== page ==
Productive risk management adds to the reaching of La Amistad’s objectives through a continuous review of its policy and procedures. It is essential for risk management to be cohesive with the facilities governance structure and ultimately become a part of its formation methods, at both the operational and strategic level. La Amistad currently has 11 individuals that are a part of their multidisciplinary leadership team. By having a strong risk management process in place the process is able to assists senior leadership in making informed decisions, prioritize, and come up with the best action plan for the overall best patient care experience.

Support from senior leadership is the most important attribute to an effective governance structure. “Capacity for change implementation is a critical success factor as the health care industry is faced with ongoing demands for change and transformation because of technological advances, market forces, and regulatory environment”. (Spaulding, Kash, Johnson, & Gamm, 2017) One of the most important aspects of governance is leadership’s commitment to the foundation.  It needs to be understood amongst staff that the CEO has a commitment to the facility and the implementation of the revised risk management policies and procedures. Because La Amistad currently has a risk management director, it is suggested that the director be provided a risk management coordinator to help with the implementation and overall facilitation of the new risk management plan. Next, looking into the development of current risk management framework and how it needs to be fixed. Both the director and coordinator of risk management will look into things such as the extent and range of issues within the facility, support and expertise available to assist employees in daily interactions, and proper documentation. Upon completion of the proposed policy, it will be presented to the senior leadership team. “As the nature of work becomes more complex, teams have become necessary to ensure effective functioning within organizations. The healthcare industry is no exception. As such, the prevalence of training interventions designed to optimize teamwork in this industry has increased substantially over the last 10 years”.  (Hughes, Gregory, Joseph, Sonesh, Marlow, Lacerenza, Salas, 2016). Within communication and education, a committee comprised of different department employees will be responsible for communicating the about the issues faced and the overall application, along with assisting everyone acquire proper risk management skills through La Amistad provided in service training. Throughout each implementation phase of any provisions made, senior leadership, the risk management department and committee with the instrumental.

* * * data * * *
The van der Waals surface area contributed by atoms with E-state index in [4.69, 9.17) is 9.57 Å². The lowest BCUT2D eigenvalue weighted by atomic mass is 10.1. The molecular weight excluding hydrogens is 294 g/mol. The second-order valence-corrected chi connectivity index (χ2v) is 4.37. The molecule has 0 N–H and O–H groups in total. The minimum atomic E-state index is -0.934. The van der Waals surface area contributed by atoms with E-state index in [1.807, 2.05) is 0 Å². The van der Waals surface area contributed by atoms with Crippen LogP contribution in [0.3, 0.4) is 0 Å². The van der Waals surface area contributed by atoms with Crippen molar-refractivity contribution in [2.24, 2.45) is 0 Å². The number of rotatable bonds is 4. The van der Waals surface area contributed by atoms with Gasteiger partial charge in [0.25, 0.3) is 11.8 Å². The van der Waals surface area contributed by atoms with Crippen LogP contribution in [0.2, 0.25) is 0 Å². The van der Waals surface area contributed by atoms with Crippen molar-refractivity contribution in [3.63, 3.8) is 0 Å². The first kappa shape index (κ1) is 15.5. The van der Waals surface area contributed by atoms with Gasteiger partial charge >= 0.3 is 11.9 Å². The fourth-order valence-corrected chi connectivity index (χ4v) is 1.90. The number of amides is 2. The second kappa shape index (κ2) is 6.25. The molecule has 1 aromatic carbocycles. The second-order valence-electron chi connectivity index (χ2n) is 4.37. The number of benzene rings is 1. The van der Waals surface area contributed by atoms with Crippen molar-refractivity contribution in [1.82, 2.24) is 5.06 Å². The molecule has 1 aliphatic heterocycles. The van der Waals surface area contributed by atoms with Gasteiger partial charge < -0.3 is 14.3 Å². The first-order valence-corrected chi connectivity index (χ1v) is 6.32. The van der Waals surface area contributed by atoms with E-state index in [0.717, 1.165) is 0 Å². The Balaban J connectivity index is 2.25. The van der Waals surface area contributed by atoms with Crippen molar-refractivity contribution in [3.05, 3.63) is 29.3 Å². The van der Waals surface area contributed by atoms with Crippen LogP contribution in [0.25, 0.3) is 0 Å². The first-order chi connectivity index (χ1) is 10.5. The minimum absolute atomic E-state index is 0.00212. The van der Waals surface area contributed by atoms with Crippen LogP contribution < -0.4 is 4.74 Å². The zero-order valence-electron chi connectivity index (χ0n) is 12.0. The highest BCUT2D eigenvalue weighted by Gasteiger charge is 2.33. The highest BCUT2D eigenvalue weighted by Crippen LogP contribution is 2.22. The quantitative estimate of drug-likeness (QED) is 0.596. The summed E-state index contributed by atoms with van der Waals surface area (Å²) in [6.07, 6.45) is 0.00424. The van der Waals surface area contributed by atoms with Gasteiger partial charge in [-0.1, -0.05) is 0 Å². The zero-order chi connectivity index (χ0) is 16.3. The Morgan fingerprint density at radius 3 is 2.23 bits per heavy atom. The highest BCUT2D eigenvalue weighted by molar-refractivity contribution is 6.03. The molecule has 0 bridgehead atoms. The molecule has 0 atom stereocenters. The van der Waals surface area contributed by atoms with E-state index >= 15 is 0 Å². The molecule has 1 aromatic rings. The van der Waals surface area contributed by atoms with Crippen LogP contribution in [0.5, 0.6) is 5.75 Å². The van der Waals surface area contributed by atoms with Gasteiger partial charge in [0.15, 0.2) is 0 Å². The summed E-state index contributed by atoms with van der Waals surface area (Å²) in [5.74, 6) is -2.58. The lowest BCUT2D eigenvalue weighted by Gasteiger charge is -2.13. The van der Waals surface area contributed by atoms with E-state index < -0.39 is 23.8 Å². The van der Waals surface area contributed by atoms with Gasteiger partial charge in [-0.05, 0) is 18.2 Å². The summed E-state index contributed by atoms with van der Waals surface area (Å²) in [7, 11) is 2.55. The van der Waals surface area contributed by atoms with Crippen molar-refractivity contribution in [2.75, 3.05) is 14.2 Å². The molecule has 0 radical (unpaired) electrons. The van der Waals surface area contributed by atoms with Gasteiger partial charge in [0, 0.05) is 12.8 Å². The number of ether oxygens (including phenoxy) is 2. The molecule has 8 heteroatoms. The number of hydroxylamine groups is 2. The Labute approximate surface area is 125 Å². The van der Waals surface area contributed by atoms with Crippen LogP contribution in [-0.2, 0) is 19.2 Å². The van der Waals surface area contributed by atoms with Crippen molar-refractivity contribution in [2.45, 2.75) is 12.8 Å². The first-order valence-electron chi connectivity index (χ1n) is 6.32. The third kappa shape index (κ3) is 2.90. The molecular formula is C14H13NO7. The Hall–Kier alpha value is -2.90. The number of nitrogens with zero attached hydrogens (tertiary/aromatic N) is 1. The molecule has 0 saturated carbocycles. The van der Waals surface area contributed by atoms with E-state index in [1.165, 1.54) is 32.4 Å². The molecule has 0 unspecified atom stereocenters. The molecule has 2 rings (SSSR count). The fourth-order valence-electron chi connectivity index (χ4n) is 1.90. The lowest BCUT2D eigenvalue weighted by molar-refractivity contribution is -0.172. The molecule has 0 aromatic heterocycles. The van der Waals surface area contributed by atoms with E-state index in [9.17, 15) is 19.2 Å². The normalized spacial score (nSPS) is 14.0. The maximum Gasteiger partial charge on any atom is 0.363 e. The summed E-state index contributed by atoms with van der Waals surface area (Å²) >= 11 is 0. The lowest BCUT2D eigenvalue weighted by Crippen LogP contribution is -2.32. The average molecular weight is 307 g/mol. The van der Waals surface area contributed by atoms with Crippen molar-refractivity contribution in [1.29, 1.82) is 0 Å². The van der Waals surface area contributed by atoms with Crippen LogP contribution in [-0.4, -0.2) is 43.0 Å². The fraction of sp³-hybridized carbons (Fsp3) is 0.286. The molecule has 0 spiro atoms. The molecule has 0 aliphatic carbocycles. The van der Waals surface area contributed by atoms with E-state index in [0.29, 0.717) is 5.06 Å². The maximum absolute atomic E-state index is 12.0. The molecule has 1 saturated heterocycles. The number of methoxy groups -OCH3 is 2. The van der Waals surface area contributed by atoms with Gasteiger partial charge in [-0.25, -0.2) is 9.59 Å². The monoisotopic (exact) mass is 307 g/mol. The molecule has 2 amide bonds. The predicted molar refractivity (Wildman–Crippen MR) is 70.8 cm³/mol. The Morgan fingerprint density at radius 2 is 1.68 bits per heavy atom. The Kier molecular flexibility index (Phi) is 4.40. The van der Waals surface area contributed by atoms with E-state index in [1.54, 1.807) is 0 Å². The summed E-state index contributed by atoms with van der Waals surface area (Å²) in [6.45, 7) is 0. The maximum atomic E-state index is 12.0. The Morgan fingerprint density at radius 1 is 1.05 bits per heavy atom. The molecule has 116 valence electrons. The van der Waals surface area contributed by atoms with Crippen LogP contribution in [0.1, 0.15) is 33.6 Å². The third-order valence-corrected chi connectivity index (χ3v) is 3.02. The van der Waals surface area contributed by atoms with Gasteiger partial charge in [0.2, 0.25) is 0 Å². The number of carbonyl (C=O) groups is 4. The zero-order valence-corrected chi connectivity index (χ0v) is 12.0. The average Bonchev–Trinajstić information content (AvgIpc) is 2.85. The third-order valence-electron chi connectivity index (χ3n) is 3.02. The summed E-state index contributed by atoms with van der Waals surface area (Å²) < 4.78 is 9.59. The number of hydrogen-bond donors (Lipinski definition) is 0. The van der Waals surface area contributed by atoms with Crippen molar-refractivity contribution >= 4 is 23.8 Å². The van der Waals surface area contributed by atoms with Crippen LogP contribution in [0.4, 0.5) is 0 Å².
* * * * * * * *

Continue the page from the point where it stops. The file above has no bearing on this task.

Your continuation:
La Amistad today; strives to be a facility that because of their knowledge and passion for addiction and mental health naturally is everyone’s top facility choice for treatment and recovery. Everyone including: past patients, patient families and friends, and even outside physicians. Within the next few years the facility hopes to help staff and families realize their commitment to continuous improvement, and service excellence all while still helping employees become who they see in the near future. La Amistad is aware that they as well as their employees benefit from the continuation of education. The guiding principles of the facility rely heavily on service excellence, helping all employees, earning the trust of its patients and families, remaining positive in the midst of  adversity, always being a team player, helping out co-workers when possible, and always giving the service patients deserve, which means being professional and prompt with every interaction.

Our strategic plan focuses solely on the risk management department, and the productivity in its current practices. The risk management department has a duty to patients and families to ensure that while under the care of La Amistad all necessary precautions are taken ensuring a safe, productive road to recovery, this is and remains the mission of the risk management department. The department in the future strives to become an integral part of every employee’s job, from the custodial staff, all the way to clinicians and senior leadership. Success within risk management will require an all hands on deck approach that the facility wants to progress to.

La Amistad’s risk management department see’s most of their occurrences during times where there is a shortage in staffing. Together, Leon and I were able to come up with 4 obtainable objectives for the facility to try to accomplish over a set time period.  Though it cannot be reaffirmed enough, risk management has the potential to reduce patient hazards by effectively training all employees, boosting strong communication among them, providing counseling services for those working with patients, and conducting randomized competency test.

To really help assess business needs and understand where the break is within policy/procedures, communication and execution, we felt as if the first step would be to conduct a competency test that helps us capture where staff understanding of risk management policy and procedure lye within the facility.